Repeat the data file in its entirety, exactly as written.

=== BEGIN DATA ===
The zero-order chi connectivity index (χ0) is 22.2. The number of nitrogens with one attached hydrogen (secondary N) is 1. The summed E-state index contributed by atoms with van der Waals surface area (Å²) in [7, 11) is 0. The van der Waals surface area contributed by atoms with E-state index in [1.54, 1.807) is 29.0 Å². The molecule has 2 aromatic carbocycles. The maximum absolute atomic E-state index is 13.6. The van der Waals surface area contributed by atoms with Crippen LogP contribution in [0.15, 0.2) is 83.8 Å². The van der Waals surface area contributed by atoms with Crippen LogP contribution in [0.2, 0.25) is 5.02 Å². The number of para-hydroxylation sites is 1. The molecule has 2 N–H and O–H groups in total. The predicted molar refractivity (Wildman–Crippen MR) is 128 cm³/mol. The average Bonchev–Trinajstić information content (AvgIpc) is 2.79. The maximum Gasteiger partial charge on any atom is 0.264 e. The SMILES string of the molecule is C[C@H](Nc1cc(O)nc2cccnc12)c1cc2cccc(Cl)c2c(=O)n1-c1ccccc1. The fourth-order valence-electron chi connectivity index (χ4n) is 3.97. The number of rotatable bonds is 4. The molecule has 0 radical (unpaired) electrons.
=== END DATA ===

The zero-order chi connectivity index (χ0) is 22.2. The number of nitrogens with one attached hydrogen (secondary N) is 1. The summed E-state index contributed by atoms with van der Waals surface area (Å²) in [7, 11) is 0. The van der Waals surface area contributed by atoms with E-state index in [1.54, 1.807) is 29.0 Å². The molecule has 2 aromatic carbocycles. The maximum absolute atomic E-state index is 13.6. The van der Waals surface area contributed by atoms with Crippen LogP contribution in [0.15, 0.2) is 83.8 Å². The van der Waals surface area contributed by atoms with Crippen LogP contribution in [0.2, 0.25) is 5.02 Å². The number of para-hydroxylation sites is 1. The molecule has 2 N–H and O–H groups in total. The predicted molar refractivity (Wildman–Crippen MR) is 128 cm³/mol. The average Bonchev–Trinajstić information content (AvgIpc) is 2.79. The maximum Gasteiger partial charge on any atom is 0.264 e. The SMILES string of the molecule is C[C@H](Nc1cc(O)nc2cccnc12)c1cc2cccc(Cl)c2c(=O)n1-c1ccccc1. The fourth-order valence-electron chi connectivity index (χ4n) is 3.97. The number of rotatable bonds is 4. The molecule has 0 radical (unpaired) electrons.